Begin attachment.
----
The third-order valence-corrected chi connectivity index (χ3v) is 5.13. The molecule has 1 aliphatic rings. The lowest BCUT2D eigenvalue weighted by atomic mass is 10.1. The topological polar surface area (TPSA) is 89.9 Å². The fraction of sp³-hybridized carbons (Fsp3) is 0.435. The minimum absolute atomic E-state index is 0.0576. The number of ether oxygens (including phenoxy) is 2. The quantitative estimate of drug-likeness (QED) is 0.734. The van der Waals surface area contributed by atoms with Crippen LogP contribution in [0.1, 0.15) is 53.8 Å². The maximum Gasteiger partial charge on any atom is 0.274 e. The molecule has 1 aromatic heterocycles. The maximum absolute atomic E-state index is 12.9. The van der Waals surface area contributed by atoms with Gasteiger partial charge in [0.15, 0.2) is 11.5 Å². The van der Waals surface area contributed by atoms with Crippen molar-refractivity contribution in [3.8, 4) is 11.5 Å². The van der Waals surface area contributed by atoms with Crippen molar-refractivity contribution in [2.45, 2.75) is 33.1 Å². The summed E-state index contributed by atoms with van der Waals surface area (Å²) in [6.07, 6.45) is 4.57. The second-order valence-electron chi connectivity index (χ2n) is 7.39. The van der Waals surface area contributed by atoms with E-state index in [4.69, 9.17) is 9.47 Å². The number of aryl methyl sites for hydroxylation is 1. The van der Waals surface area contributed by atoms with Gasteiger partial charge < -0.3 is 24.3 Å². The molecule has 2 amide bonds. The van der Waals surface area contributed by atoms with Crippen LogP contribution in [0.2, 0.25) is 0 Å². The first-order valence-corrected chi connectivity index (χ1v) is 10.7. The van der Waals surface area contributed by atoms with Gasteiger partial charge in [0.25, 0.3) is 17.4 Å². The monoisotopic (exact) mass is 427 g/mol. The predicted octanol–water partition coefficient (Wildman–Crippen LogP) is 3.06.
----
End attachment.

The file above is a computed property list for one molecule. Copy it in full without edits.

The third-order valence-corrected chi connectivity index (χ3v) is 5.13. The molecule has 1 aliphatic rings. The lowest BCUT2D eigenvalue weighted by atomic mass is 10.1. The topological polar surface area (TPSA) is 89.9 Å². The fraction of sp³-hybridized carbons (Fsp3) is 0.435. The minimum absolute atomic E-state index is 0.0576. The number of ether oxygens (including phenoxy) is 2. The quantitative estimate of drug-likeness (QED) is 0.734. The van der Waals surface area contributed by atoms with Crippen LogP contribution in [0.1, 0.15) is 53.8 Å². The maximum Gasteiger partial charge on any atom is 0.274 e. The molecule has 1 aromatic heterocycles. The maximum absolute atomic E-state index is 12.9. The van der Waals surface area contributed by atoms with Gasteiger partial charge in [0.15, 0.2) is 11.5 Å². The van der Waals surface area contributed by atoms with Crippen molar-refractivity contribution in [3.8, 4) is 11.5 Å². The van der Waals surface area contributed by atoms with Crippen molar-refractivity contribution in [2.45, 2.75) is 33.1 Å². The summed E-state index contributed by atoms with van der Waals surface area (Å²) in [6.07, 6.45) is 4.57. The second-order valence-electron chi connectivity index (χ2n) is 7.39. The van der Waals surface area contributed by atoms with E-state index in [4.69, 9.17) is 9.47 Å². The number of aryl methyl sites for hydroxylation is 1. The van der Waals surface area contributed by atoms with Gasteiger partial charge < -0.3 is 24.3 Å². The molecule has 2 amide bonds. The van der Waals surface area contributed by atoms with Crippen LogP contribution in [0.2, 0.25) is 0 Å². The first-order valence-corrected chi connectivity index (χ1v) is 10.7. The van der Waals surface area contributed by atoms with Gasteiger partial charge in [0.25, 0.3) is 17.4 Å². The monoisotopic (exact) mass is 427 g/mol. The predicted octanol–water partition coefficient (Wildman–Crippen LogP) is 3.06.